It’s hard enough for the average user to stay safe online. For those who don’t fall into the tech-savvy demographic, it can become nightmarish.
In this column, Part 2 of our series on protecting human assets in a technological world, we focus on the elderly. While there are plenty of seniors who are passionate about the newest technology, many are content to minimize or eliminate their use of the Internet. A 2014 survey found that while close to 90 percent of millennials own smartphones, the number drops to under 40 percent for those over age 65.
If you try to persuade an elderly relative into getting more connected with technology, understand that your efforts may be a double-edged sword. While you might feel frustrated that your parents can’t see your latest tweet every 10 seconds, it can be dangerous to throw an inexperienced user into the depths of the technological wasteland without the right equipment. Someone just learning to navigate the Internet is a minnow swimming with sharks. The elderly are high-value targets by scammers for this very reason.
The key to getting seniors connected while keeping them safe is to find a happy medium, a device that allows the new user to experience what technology has to offer without creating frustration or danger.
Never miss a local story.
One option is a type of computer designed for the elderly. Companies such as Telikin and The Wow Computer have popped up recently, selling computers with ultrasimplified user interfaces to get seniors performing basic tasks such as sending emails and browsing the web. Telikin claims it’s “the world’s easiest computer.” The Wow Computer advertises that its product is “so easy to use, you won’t have to ask your children or grandchildren for help.”
But do these products do the job? Are they worth the price?
These computers often come in the form of all-in-one touchscreen units with large-print icons designed to make navigation easy. If you want to send an email, you just push the big button that says “E-Mail.” Press “Search” and the user can open a web browser. It’s all reminiscent of a late-’90s AOL interface. It makes basic tasks effortless while preventing the user from feeling that he or she may break something.
What’s under the hood? As it turns out, these machines are similar and share similar prices. The Telikin Elite II holds a MSRP of $1,249. That’s almost as much as a new i7 iMac. If you’re expecting similar components to the iMac, however, think again. The Telikin Elite II comes equipped with an Intel Celeron processor, a 500GB SATA hard drive and a mere 2GB of RAM.
These are extremely low-budget parts for a 2015 computer. A traditional desktop with these same components sells for around $200 at Wal-Mart.
Perhaps the custom operating system justifies the other $1,049? As it turns out, all these machines run versions of Linux, the free open-source operating system used on everything from desktops to DVRs. The manufacturer has simply added a user interface to an existing framework.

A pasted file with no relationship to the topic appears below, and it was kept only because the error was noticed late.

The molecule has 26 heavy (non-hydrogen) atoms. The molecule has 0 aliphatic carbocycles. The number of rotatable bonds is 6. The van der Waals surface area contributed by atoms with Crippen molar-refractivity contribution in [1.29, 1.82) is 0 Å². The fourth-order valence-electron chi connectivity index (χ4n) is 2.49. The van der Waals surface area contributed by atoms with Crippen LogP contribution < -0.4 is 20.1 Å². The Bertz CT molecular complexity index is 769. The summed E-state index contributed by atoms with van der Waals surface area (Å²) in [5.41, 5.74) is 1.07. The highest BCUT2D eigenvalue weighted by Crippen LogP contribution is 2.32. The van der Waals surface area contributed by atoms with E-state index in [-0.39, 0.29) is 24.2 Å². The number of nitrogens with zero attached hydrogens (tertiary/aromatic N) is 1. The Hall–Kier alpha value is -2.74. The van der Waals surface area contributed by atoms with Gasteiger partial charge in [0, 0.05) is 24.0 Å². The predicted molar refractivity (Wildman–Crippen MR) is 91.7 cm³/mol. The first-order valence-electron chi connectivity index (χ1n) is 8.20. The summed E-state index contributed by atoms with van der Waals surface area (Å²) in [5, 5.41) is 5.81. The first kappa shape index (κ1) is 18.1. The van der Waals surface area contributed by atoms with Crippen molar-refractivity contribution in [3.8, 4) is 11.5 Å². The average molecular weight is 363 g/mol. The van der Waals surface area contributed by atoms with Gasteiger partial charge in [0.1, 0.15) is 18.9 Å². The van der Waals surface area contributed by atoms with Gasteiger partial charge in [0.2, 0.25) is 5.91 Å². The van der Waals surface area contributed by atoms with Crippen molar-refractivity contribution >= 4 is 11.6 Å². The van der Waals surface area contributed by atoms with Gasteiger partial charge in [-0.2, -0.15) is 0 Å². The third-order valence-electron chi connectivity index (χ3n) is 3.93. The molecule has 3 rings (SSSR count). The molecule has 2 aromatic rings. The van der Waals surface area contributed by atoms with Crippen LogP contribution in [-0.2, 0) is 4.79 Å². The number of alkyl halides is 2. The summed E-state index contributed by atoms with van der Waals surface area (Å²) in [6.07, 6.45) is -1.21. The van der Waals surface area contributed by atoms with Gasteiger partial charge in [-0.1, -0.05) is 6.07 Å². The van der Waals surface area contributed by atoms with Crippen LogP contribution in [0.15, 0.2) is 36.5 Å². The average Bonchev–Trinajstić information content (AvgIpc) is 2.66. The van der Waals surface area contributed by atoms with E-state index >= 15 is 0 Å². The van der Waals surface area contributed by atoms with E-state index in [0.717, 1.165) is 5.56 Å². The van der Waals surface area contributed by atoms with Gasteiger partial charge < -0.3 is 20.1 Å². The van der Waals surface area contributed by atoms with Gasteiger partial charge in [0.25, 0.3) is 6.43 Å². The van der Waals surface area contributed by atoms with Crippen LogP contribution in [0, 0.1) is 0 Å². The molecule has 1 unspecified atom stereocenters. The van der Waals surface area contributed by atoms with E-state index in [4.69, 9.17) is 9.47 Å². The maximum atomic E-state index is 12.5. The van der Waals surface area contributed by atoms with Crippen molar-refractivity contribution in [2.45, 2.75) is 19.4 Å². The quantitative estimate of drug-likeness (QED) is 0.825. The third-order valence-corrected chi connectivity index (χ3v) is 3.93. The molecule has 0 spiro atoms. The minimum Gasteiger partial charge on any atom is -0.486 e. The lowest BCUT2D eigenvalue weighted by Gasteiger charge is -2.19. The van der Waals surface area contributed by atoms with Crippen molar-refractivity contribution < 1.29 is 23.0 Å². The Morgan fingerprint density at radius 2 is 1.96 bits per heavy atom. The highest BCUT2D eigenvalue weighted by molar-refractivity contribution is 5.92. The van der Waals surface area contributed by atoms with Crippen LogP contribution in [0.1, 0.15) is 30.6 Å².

On the plus side, Linux is generally extremely secure and has a lower malware risk than Windows or Mac computers. Even so, while these systems may indeed make using the Internet easier for seniors, it’s hard to justify needless spending on old hardware and free operating systems. Everything offered by these machines can be replicated at home for a fraction of the cost.
Because Linux is free, you can legally download your flavor (known as a “distribution”) of choice, burn it onto a CD or DVD, and install it on almost any PC — even one with relatively poor specs. There are even Linux distributions preconfigured for the elderly, such as “Eldy Linux,” which has the very same kind of simplified, large button interface. With a $100 Craigslist computer and a free copy of Eldy Linux, the same experience of a Telikin can be re-created for next to nothing. Even paying a technology consultant to do the installation is far cheaper than buying a specialized computer for seniors.
Want to try it yourself? The official documentation for Ubuntu, the most common Linux distribution, offers a straightforward tutorial on how to turn a downloaded distribution into a Linux installation disc. Check it out at help.ubuntu.com/community/ BurningIsoHowto.
A decade ago, today’s world of Internet-connected refrigerators, wireless battery charging, and the ubiquitous social encouragement to publicly share every thought would have felt like the setting of a science-fiction novel. At the turn of the millennium, the worst trap a user could expect to fall into was replying to an email from a foreign prince wanting to share bank accounts. Today malware can automatically install itself onto a computer, silently conduct a wire transfer, and then use that device to hack somebody else — no prince required.
For seniors, a simplified Linux system might be a viable alternative to a traditional computer both in security and user-friendliness. Read beyond the advertising and examine exactly what you’re buying, or you might waste money on a Pinto advertised as a Porsche. Install Linux yourself or hire a competent tech person to do so, and you’ll end up with a better product at a fraction of the cost.
Written in collaboration with Dylan Evans, Reveal’s vice president of operations.